Island in the sky, the visitor centers is open from March through December and it's closed on Christmas between January and early March. The visitor centers open Friday through Tuesday and it is closed on Wednesday and Thursday. So, just remember that if you do want to go to the visitor center, because there are exhibitions and things in the visitors' center you want to see it's open Friday to Tuesday. So, definitely go there on the weekend. And the hours of their visitor center is 8:00 AM to 6:00 PM all week. And so, each of these sections is accessed at a different point of the park. So, you can go online and find the map for Canyon lands on the National Park site and see where you can access the island in the sky visitor center. It's really easy, it's the main entrance. So, the needle's visitor's center, it is closed in the winter and it reopens, in the mid March and it has a exhibits, books and maps and back country permits, um, and picnic area and Park Rangers. And they have an orientation movie, which is wilderness of rock, which is 15 minutes. And, it is shown on request at the visitor center. So, if you are at the visitor's center in the wintertime, you have to self register for back country permits.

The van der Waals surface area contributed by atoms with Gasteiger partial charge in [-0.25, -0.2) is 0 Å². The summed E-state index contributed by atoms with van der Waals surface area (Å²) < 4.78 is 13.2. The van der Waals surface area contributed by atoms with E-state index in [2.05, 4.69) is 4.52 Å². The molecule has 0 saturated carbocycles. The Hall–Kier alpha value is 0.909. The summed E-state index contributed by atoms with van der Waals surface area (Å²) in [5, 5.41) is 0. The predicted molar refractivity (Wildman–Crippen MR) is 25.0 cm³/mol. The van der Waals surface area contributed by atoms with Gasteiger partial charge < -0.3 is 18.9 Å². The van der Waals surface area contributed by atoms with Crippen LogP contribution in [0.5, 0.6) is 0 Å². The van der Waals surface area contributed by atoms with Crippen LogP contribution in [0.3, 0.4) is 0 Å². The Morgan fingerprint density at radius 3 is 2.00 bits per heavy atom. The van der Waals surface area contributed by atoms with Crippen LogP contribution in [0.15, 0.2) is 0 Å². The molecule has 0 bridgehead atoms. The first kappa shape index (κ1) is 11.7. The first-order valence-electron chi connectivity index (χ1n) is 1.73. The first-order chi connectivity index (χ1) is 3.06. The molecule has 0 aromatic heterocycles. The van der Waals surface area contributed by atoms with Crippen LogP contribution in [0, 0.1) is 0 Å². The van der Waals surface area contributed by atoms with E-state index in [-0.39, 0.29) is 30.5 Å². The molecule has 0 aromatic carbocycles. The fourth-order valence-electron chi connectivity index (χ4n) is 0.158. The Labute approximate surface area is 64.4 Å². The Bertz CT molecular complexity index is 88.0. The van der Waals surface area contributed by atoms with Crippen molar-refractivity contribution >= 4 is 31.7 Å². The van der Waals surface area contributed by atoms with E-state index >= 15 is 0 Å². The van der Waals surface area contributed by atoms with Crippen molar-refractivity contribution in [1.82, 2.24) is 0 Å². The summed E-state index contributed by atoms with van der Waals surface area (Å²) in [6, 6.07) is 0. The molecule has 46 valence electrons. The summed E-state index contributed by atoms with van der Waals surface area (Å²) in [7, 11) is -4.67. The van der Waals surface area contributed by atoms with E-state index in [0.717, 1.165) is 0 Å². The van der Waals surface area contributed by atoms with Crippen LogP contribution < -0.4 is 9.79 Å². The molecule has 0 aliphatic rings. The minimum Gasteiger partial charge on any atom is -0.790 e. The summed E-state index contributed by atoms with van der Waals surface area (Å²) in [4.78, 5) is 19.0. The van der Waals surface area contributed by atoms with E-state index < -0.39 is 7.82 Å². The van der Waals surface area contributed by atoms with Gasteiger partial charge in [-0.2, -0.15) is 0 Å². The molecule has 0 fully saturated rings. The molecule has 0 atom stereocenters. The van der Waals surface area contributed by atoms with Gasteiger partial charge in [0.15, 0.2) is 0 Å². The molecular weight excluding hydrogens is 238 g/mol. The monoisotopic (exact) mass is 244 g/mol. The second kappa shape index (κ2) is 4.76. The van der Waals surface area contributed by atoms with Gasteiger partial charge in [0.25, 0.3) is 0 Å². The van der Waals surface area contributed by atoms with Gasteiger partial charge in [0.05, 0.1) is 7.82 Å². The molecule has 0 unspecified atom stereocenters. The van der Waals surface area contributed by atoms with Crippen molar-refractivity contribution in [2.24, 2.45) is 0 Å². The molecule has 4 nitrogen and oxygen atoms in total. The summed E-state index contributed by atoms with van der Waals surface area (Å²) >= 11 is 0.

It says water is available year round. So, at the visitors center at the needles, the visitor center is open 8:00 AM to 4:30 PM every day. So, it has a little bit shorter hours than island in the sky. And that is located in a different area of the park. And so, definitely check out a park map online to see where they are in relation to each other before you plan your trip. And then, there's a Hans flat ranger station, it's open year round and there is a small sales area with books and maps. There is no services, food, gas or water sources in the maze. So, they are located at 68 miles outside in Hanksville or in Green River, 86 miles away. And the ranger station is open eight to four 30. But you will not be going to that ranger station unless you are a huge back country person and you have gone back country hiking and you know all the rules and regulations to be safe. And I do believe they were, I'm not sure you can check this on their site, but I do believe they do require you to have a sat phone when you go into the maze because it is really tricky to get in and out and you can very easily get lost in the maze. So, in Canyon Lands, just like an Arches, there's a lot of similar things to do. You can do auto touring, backpacking, biking, boating because there is trips. So, off road boating. You can boat on the Colorado and green rivers and it's a lot of flat water, which is great for anybody who doesn't want to go whitewater rafting and you just want an easy trip. It's awesome. Or if you just like boating and you can do, can you see kayaks, other boats, there's a bunch of outfitters also that will take you on there. And then if you do want to do, whitewater, there's class three and four whitewater down past Cataract Canyon. You do have to have a permit if you do want to do any overnight river trips. So, you have to do that in well in advance because they get snatched up really quick because it's really popular. And it talks a little bit about more of the types of water trips you can do. So, definitely check that out under boating on the canyon lands page.